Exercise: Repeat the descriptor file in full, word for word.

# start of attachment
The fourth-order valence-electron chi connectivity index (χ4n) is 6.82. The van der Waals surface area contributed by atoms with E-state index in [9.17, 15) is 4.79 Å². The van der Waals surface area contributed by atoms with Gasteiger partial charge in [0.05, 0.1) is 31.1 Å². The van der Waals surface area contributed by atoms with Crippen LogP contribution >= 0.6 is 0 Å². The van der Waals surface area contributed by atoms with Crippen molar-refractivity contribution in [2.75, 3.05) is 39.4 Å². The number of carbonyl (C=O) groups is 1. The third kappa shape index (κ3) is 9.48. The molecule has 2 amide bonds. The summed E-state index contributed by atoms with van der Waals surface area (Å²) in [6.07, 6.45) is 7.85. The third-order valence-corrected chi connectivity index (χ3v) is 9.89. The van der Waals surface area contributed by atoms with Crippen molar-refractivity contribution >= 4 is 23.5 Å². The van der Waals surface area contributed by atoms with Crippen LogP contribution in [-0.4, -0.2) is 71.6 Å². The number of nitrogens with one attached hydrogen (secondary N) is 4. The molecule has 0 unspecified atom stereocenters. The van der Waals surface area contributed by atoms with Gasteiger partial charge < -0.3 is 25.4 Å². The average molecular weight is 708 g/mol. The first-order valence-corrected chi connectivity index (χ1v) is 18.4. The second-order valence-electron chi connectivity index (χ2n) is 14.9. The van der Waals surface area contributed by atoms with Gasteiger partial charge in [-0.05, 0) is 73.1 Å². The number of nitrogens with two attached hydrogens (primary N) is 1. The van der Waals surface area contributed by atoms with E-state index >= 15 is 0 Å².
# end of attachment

The fourth-order valence-electron chi connectivity index (χ4n) is 6.82. The van der Waals surface area contributed by atoms with E-state index in [9.17, 15) is 4.79 Å². The van der Waals surface area contributed by atoms with Gasteiger partial charge in [0.05, 0.1) is 31.1 Å². The van der Waals surface area contributed by atoms with Crippen LogP contribution >= 0.6 is 0 Å². The van der Waals surface area contributed by atoms with Crippen molar-refractivity contribution in [2.75, 3.05) is 39.4 Å². The number of carbonyl (C=O) groups is 1. The third kappa shape index (κ3) is 9.48. The molecule has 2 amide bonds. The summed E-state index contributed by atoms with van der Waals surface area (Å²) in [6.07, 6.45) is 7.85. The third-order valence-corrected chi connectivity index (χ3v) is 9.89. The van der Waals surface area contributed by atoms with Crippen molar-refractivity contribution >= 4 is 23.5 Å². The van der Waals surface area contributed by atoms with Crippen LogP contribution in [-0.4, -0.2) is 71.6 Å². The number of nitrogens with one attached hydrogen (secondary N) is 4. The molecule has 0 unspecified atom stereocenters. The van der Waals surface area contributed by atoms with Gasteiger partial charge < -0.3 is 25.4 Å². The average molecular weight is 708 g/mol. The first-order valence-corrected chi connectivity index (χ1v) is 18.4. The second-order valence-electron chi connectivity index (χ2n) is 14.9. The van der Waals surface area contributed by atoms with Gasteiger partial charge in [-0.05, 0) is 73.1 Å². The number of nitrogens with two attached hydrogens (primary N) is 1. The van der Waals surface area contributed by atoms with E-state index >= 15 is 0 Å².